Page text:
The faculty convened Monday for its final meeting of the term, as Vice President for Finance Tom Axtell delivered a report on the college’s finances, and the Instructional Support Committee (ISC) proposed several ways to address the scarcity of classrooms at popular periods, namely third hour.
According to Axtell’s presentation, at the end of the 2010-2011 fiscal year, the college’s endowment was the highest it had ever been, at $84 million. The bad news, he said, was that it took a major downturn almost immediately after.
Endowment spending was down to 5.3 percent last year, but the college has needed to use unrestricted bequests to balance the budget for six out of the last 12 years. There is $2.6 million in a reserve fund – the one most recently used when Old Main’s roof blew off a few years ago – but the current deficit is $2.8 million. The tuition rate has increased, but so has the discount rate, or the percentage of tuition revenue a college forgoes for grant-based aid.
Axtell then gave four possible financial scenarios for the college, based on several variables whose values have not been determined. Based on his experience, he believed that the college would end up in one of the two most favorable outcomes.
Associate Professor of Environmental Studies Peter Schwartzman first asked about the impact of world economies, and second asked about retention, pointing out that all scenarios assume that all students will be retained.
To his first question, Axtell said that the models account for economic forces with possible values for the discount rate. To the second question, Axtell said that losing 50 students would be problematic.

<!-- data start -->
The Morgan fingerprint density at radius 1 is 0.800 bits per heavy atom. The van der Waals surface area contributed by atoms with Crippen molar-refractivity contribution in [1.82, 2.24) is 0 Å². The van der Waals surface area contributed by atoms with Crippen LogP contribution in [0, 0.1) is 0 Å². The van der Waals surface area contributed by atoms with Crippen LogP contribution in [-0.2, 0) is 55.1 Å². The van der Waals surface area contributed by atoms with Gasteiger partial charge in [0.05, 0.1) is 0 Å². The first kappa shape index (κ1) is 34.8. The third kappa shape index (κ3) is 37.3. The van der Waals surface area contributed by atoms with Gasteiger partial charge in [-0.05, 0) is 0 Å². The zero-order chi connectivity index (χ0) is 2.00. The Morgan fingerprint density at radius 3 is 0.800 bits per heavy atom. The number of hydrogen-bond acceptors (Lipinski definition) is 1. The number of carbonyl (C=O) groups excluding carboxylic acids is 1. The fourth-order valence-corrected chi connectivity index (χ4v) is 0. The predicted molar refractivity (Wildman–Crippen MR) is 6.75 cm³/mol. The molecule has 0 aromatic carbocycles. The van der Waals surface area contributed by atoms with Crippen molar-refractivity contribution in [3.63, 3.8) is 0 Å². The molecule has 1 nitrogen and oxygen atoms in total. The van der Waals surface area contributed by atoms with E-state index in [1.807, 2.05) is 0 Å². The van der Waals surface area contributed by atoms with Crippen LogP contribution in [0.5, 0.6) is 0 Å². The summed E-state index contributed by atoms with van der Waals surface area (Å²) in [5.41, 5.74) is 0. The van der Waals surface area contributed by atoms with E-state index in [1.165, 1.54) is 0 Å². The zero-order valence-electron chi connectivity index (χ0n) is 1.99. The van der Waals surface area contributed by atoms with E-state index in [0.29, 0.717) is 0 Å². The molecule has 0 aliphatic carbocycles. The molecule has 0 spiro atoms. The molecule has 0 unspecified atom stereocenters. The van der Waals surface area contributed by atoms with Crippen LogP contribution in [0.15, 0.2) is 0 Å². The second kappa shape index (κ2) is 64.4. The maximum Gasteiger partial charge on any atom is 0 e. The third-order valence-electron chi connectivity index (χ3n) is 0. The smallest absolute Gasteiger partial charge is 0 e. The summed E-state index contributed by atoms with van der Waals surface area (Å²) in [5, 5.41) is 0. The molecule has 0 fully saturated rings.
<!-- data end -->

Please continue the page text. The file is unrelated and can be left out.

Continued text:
The ISC invited the Director of Institutional Research Charles Clark to present his findings on classroom utilization. Unsurprisingly, the school is at capacity for third hour. The issue is not only that no classrooms are available at this time, but that some students cannot take desired courses because so many are co-scheduled.
One of the recommendations of the committee was for more classes to be scheduled for first hour. Predictably, many were opposed to this. Associate Professor of Economics Carol Scotton cited recent studies that show “it’s not a function of when they go to bed, but that young adults simply cannot function that early in the morning.”
Professor of Theatre Elizabeth Carlin-Metz counter-proposed that the whole day’s schedule be shifted back. To accommodate athletics, which traditionally begins at 4 p.m., she suggested practicing in the early morning.
One of the nine suggestions was increasing the length of the “s” periods, so that a Tuesday-Thursday class would have the same number of contact hours as a Monday-Wednesday-Friday class. This led to a brief discussion on contact hours and the value of a Knox credit.
For the record, Dean of the College Larry Breitborde said that there is no formal definition of a Knox credit relating to contact hours. Professor of History Michael Schneider suggested an overhaul of the schedule, rather than these specific fixes.
Professor of Economics and ISC chair Steve Cohn said that he could not rely on such an overhaul, which is why the committee proposed this “cut and paste method.”